April Fool’s Day (1986)

Crimson Quill’s Appraisal #94


Number of Views: Two
Release Date: March 27, 2006
Sub-Genre: Eighties Slasher
Country of Origin: United States
Budget: $5,000,000
Box-Office: $12,947,763 (USA)
Running Time: 89 minutes
Director: Fred Walton
Producer: Frank Mancuso Jr.
Screenplay: Danilo Bach
Special Effects: Christopher Swift, Martin Becker, Jim Gill, Bettie Kauffman
Cinematography: Charles Minsky
Score: Charles Bernstein
Editing: Bruce Green
Studios: Paramount Pictures, Hometown Films, YCTM
Distributor: Paramount Pictures
Stars: Amy Steel, Deborah Foreman, Deborah Goodrich, Ken Olandt, Tom Heaton, Jay Baker, Griffin O’Neal, Leah Pinsent, Clayton Rohner, Thomas F. Wilson, Pat Barlow, Mike Nomad , Lloyd Berry


Suggested Audio Candy

[1] Jerry Whitman “Too Bad You’re Crazy”

[2] Charles Bernstein “April Fool’s Day”


Of all the calendar days acknowledged as special, none baffle me quite as soundly as April Fool’s Day. Christmas I get as I haven’t forgotten being a kid and it’s great to see turkey receive its annual run-out. Birthdays provide 24-hour immunity from nagging or reprimand and we all deserve that privilege once a year. Valentine’s Day offers an exclusive chance to rekindle fading romance or atone for prior infidelity. Thanksgiving brings sparring families together, albeit often reluctantly. Easter reminds us how much we all love overpriced chocolate. What’s not to love about All Hallow’s Eve? And then there’s April Fool’s Day. Perhaps I’m missing a trick here but, when the sole aim of said festival is to bamboozle the unsuspecting, it just seems a little inane. Granted, jokers may think they have attained the upper hand but, considering nobody actually regards it as a viable holiday, they still likely end up hoisting linen out of their ass cracks. What a crock!


By the mid-eighties, pretty much every public holiday had been used as backdrops for carnage. Halloween, Bloody Birthday, Silent Night Deadly Night, and My Bloody Valentine had already explored the festivities and even the superstitious implications of Friday The 13th had been exploited as a way of getting asses on seats so it seemed only natural that the pranksters’ second birthday be celebrated also. The slasher craze was already faltering by that point and Paramount Pictures were keen to revive its flagging fortunes. Danny Steinmann’s Friday the 13th Part V: A New Beginning had already attempted to be clever and consequently the brand’s credibility had been tarnished. Desperate to prove that the American public still craved a good slasher, April Fool’s Day represented a bold change of direction and, in director Fred Walton, they appeared to have themselves a safe pair of hands.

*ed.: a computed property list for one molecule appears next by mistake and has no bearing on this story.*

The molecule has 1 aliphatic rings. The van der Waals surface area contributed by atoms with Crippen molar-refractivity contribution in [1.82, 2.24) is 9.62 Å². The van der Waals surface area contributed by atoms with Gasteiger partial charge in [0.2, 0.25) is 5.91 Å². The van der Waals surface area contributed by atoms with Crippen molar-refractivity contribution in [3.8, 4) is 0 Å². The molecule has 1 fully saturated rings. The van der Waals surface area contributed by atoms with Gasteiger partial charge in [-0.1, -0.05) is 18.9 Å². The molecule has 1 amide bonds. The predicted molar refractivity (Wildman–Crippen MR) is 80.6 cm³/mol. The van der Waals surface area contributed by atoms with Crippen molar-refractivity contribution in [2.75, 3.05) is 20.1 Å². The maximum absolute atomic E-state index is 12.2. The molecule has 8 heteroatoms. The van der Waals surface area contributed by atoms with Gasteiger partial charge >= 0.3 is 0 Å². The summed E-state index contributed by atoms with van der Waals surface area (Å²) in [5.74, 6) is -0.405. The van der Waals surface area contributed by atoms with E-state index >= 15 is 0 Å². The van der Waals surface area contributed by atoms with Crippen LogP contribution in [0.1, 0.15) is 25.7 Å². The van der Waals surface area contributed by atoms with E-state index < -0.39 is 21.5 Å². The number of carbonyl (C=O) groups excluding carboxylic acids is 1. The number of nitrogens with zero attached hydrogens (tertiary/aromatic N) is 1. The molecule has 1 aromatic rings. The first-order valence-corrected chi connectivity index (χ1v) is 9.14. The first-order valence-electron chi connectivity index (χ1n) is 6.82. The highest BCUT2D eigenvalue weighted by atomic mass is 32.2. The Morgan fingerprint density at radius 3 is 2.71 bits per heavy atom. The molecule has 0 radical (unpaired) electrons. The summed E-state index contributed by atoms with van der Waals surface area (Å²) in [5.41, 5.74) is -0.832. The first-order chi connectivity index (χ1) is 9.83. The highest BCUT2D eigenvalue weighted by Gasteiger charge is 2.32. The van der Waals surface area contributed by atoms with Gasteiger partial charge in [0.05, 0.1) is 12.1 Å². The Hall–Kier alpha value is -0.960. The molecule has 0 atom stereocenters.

Walton had already briefly explored the slasher trend with his superior 1979 suspense flick When a Stranger Calls and seemed to be on to a winner with this project when approached by screenwriter Danilo Bach who had already penned the hugely successful Beverly Hills Cop. Signs were initially encouraging as the film made back Paramount’s $5m investment with relative ease in it opening week theatrically and went on to turn a modest profit. However, it went on to swan-dive from the big screen faster than a sky diving sack of cellulite and eventually disappeared without leaving so much as a puddle of blood to denote its whereabouts, which turned out to be something of a running theme ironically.


The story actually owes a lot to Agatha Christie’s whodunnit Ten Little Indians. College pals Harvey (Jay Baker), Kit (Amy Steel), Nikki (Deborah Goodrich), Rob (Ken Olandt), Skip (Griffin O’Neal), Nan (Leah Pinsent), Chaz (Clayton Rohner), and Arch (Thomas F. Wilson) have been cordially invited by their friend Muffy (Deborah Foreman) to spend their spring break at her folks’ island getaway and we spend the opening act getting to know this gaggle of greebs as they engage in the customary leg-pulling antics en route to their destination. However, no sooner have they set their bags down, than events take a turn for the mystifying and numbers are duly trimmed by an anonymous assailant. One by one our “little Indians” head off to explore Muffy’s idyllic holiday haunt, only to turn up missing. Nothing particularly out of the ordinary so far.